Building trust, dignity, family unity, and equal protection under the constitution!

BACKGROUND – When President Obama announced DAPA and expanded DACA on November 20th 2014, he also released new guidelines for immigration enforcement.  The changes were made because of years of community action against police-ICE collaboration throughout the US. Colorado’s own “show me your papers” law that required police to act as immigration was repealed in 2013 thanks to many brave people sharing their stories through the Colorado Immigrant Right Coalition’s (CIRC) story collection hotline. In 2014 Colorado banned ICE holds in every county of the state because the requests for police to detain people beyond the time of release for ICE to come pick them up have been found to be unconstitutional.

But the new guidelines also created the Priority Enforcement Program – “PEP Comm” – which shares the fingerprints of everyone booked in jail with ICE. Instead of sending an ICE Hold request, ICE now asks for communication from local law enforcement about individuals they are interested in.  Already we are seeing the impact of this new policy, for instance ICE having a regular presence in courtrooms and showing up at probation appointments.  As a result, people are afraid to go to court. President Obama used the catch phrase “Felons Not Families” to justify criminalizing immigrants and expanding deportations.

TU VOZ ES EL PODER, COLORADO TE ESCUCHA is a statewide campaign to collect stories of recent police/ICE collaborations and ICE activities in order to monitor what ICE is doing now, see how new policies are impacting community trust in the police, and gather evidence to support long term policy changes that further limit collaboration between local law enforcement and ICE.



CIRC has created an interactive curriculum to teach communities about their rights when confronted with ICE or police.  The trainings include: What is the difference between ICE and different police forces; brief overview of current deportation practices; ICE showing up at court; ICE/police conducting a home raid; police traffic stop; Paying bond at the local jail; and Getting your loved one released from jail if there is an ICE hold.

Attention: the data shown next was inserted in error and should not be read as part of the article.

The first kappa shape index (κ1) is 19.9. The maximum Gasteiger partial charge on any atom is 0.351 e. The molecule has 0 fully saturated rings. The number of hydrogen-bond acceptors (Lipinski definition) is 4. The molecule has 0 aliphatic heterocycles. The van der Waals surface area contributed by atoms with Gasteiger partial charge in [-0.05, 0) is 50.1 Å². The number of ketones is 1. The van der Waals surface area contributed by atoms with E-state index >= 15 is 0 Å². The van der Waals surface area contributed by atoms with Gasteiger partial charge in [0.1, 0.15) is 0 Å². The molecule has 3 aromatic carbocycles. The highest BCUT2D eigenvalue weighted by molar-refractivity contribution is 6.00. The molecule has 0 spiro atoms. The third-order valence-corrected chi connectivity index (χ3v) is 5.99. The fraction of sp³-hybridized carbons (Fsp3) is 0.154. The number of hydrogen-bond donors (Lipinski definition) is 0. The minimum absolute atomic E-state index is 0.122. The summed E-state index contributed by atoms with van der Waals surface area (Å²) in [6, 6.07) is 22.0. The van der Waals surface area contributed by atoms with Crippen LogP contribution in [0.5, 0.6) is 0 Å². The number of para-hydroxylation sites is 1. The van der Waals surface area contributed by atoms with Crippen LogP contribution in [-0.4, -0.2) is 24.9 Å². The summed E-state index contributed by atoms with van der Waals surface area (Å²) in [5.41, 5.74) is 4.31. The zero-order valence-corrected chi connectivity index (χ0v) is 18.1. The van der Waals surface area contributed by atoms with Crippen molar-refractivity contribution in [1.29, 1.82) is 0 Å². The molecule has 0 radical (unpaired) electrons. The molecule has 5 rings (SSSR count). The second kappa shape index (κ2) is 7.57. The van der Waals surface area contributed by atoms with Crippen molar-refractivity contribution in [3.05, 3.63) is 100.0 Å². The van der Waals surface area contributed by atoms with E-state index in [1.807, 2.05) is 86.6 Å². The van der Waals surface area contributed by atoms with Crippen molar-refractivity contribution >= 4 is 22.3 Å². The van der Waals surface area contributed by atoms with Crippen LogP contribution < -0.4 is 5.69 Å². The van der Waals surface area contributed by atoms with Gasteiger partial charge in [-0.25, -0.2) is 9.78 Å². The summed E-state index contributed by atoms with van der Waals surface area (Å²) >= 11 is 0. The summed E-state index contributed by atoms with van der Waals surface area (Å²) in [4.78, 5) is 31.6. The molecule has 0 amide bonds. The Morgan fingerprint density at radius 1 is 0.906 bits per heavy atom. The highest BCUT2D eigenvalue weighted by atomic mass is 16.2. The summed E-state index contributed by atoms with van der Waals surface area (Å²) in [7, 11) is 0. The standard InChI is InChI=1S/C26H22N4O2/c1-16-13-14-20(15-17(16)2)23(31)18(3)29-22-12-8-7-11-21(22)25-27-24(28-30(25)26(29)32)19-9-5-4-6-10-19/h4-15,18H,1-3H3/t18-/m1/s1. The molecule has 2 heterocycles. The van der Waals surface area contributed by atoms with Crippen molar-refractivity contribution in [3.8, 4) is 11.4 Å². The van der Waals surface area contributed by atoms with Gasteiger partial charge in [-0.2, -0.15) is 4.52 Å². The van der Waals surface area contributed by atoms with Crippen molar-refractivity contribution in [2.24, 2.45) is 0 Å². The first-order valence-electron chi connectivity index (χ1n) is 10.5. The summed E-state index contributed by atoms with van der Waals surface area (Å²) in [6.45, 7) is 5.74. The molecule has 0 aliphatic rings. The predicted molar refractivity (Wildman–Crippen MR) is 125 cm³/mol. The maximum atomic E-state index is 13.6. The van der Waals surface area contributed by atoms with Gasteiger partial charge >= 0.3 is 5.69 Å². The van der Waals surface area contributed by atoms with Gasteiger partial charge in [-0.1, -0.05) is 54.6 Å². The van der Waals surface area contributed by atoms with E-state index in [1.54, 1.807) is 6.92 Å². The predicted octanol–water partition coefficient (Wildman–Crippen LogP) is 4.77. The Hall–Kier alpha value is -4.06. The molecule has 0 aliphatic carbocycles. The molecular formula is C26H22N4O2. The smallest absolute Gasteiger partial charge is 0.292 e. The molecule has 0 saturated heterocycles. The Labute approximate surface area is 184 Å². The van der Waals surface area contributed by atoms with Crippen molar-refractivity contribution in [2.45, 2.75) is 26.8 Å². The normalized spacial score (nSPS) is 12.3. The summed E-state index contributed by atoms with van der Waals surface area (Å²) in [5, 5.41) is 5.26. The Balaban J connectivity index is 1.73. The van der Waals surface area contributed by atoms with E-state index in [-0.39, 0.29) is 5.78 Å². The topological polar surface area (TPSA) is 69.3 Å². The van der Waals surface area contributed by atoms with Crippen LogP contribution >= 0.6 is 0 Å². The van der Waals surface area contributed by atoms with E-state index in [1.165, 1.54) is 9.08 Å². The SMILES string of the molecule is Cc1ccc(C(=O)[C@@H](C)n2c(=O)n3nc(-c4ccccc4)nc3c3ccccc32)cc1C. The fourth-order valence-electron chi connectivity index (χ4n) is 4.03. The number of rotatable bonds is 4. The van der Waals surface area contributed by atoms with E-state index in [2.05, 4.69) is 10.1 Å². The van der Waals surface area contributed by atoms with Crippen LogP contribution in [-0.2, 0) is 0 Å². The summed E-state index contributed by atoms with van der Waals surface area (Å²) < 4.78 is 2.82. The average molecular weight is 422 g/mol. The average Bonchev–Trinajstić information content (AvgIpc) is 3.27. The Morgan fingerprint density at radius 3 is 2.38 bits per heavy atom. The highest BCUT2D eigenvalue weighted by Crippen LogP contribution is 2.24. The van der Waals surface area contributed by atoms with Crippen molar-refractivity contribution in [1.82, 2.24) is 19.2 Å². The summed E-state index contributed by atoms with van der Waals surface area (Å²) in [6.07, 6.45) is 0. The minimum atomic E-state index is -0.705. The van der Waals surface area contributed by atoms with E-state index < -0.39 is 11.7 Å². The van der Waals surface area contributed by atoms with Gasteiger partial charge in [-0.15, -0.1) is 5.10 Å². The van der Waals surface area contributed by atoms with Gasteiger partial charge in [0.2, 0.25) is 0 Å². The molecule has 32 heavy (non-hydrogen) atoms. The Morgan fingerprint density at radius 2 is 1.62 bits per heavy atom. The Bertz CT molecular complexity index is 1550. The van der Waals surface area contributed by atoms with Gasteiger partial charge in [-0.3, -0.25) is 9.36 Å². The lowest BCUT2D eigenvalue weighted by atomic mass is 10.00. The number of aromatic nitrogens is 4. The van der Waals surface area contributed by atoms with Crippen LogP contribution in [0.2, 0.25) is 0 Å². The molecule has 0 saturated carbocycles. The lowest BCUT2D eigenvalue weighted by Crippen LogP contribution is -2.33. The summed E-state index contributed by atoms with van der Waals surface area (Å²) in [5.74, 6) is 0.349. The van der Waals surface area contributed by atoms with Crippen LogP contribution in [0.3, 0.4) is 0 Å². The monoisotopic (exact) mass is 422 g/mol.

If you are interested in a KYR training for your community or becoming a trainer, please contact Sophia Clark at 

If you are trying to locate your loved one in immigration detention, here is the ICE online detainee locator link:

What is the IMPACT Act? The IMPACT Act seeks to:

  • Clarify relationships between immigrant communities and local law enforcement, and obligations between local law enforcement and federal immigration.
  • Affirm Constitutional protections for all who call Colorado home.
  • Protect law enforcement agencies from potential situations of liability.
  • Help ensure equitable treatment in bond and bail.
  • Create a clear line between smart, community policing through local law enforcement agencies and federal immigration enforcement responsibilities while increasing community trust and safety.

Why does IMPACT matter?

  • Many practices used by federal immigration enforcement can create potential liabilities for local law enforcement agencies and potential violations of Constitutional protections.
  • Federal use of local law enforcement agencies to do the work of civil, federal agencies undermines the community trust that local law enforcement agencies depend upon to keep communities safe.
  • Creating a continuity of trust in interactions between local law enforcement agencies, immigrant communities, and federal immigration agencies helps to protect law enforcement agencies, uphold Constitutional protections, and improve community trust.
  • These important protections will help keep Colorado’s families together.